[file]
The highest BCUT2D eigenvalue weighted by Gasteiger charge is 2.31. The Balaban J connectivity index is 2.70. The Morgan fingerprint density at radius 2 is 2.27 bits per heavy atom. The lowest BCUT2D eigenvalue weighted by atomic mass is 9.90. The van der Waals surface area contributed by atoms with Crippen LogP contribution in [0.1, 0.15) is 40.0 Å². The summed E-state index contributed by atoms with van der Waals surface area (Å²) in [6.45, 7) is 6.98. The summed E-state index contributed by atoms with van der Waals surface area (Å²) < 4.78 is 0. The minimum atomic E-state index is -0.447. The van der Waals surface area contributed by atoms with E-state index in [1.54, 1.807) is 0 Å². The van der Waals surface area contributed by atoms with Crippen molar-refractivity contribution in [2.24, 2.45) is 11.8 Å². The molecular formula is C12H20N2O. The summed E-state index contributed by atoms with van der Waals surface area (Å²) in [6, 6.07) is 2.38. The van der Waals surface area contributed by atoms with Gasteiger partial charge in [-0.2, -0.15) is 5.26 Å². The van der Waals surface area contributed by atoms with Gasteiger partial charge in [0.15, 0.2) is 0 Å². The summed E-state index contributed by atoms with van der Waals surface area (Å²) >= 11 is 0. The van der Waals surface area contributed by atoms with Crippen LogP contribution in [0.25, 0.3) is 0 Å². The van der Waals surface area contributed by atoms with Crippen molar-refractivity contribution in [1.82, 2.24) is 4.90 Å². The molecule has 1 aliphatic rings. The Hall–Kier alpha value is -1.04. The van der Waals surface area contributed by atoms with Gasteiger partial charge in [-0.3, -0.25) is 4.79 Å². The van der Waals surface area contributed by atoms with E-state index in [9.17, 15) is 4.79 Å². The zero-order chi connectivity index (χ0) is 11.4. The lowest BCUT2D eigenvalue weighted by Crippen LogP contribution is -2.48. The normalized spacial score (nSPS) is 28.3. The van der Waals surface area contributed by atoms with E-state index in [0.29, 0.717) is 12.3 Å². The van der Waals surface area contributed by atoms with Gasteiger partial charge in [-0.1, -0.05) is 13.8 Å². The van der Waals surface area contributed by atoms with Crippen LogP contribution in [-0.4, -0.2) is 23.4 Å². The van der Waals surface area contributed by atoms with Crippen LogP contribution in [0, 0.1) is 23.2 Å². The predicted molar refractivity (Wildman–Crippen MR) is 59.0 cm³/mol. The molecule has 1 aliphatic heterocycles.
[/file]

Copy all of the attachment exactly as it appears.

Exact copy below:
The highest BCUT2D eigenvalue weighted by Gasteiger charge is 2.31. The Balaban J connectivity index is 2.70. The Morgan fingerprint density at radius 2 is 2.27 bits per heavy atom. The lowest BCUT2D eigenvalue weighted by atomic mass is 9.90. The van der Waals surface area contributed by atoms with Crippen LogP contribution in [0.1, 0.15) is 40.0 Å². The summed E-state index contributed by atoms with van der Waals surface area (Å²) in [6.45, 7) is 6.98. The summed E-state index contributed by atoms with van der Waals surface area (Å²) < 4.78 is 0. The minimum atomic E-state index is -0.447. The van der Waals surface area contributed by atoms with E-state index in [1.54, 1.807) is 0 Å². The van der Waals surface area contributed by atoms with Crippen molar-refractivity contribution in [2.24, 2.45) is 11.8 Å². The molecular formula is C12H20N2O. The summed E-state index contributed by atoms with van der Waals surface area (Å²) in [6, 6.07) is 2.38. The van der Waals surface area contributed by atoms with Gasteiger partial charge in [-0.2, -0.15) is 5.26 Å². The van der Waals surface area contributed by atoms with Gasteiger partial charge in [0.15, 0.2) is 0 Å². The summed E-state index contributed by atoms with van der Waals surface area (Å²) >= 11 is 0. The van der Waals surface area contributed by atoms with Crippen LogP contribution in [0.25, 0.3) is 0 Å². The van der Waals surface area contributed by atoms with Crippen molar-refractivity contribution in [1.82, 2.24) is 4.90 Å². The molecule has 1 aliphatic rings. The Hall–Kier alpha value is -1.04. The van der Waals surface area contributed by atoms with Gasteiger partial charge in [-0.3, -0.25) is 4.79 Å². The van der Waals surface area contributed by atoms with E-state index in [9.17, 15) is 4.79 Å². The zero-order chi connectivity index (χ0) is 11.4. The lowest BCUT2D eigenvalue weighted by Crippen LogP contribution is -2.48. The normalized spacial score (nSPS) is 28.3. The van der Waals surface area contributed by atoms with E-state index in [0.29, 0.717) is 12.3 Å². The van der Waals surface area contributed by atoms with Gasteiger partial charge in [-0.1, -0.05) is 13.8 Å². The van der Waals surface area contributed by atoms with Crippen LogP contribution in [-0.4, -0.2) is 23.4 Å². The van der Waals surface area contributed by atoms with Crippen LogP contribution in [0, 0.1) is 23.2 Å². The predicted molar refractivity (Wildman–Crippen MR) is 59.0 cm³/mol. The molecule has 1 aliphatic heterocycles.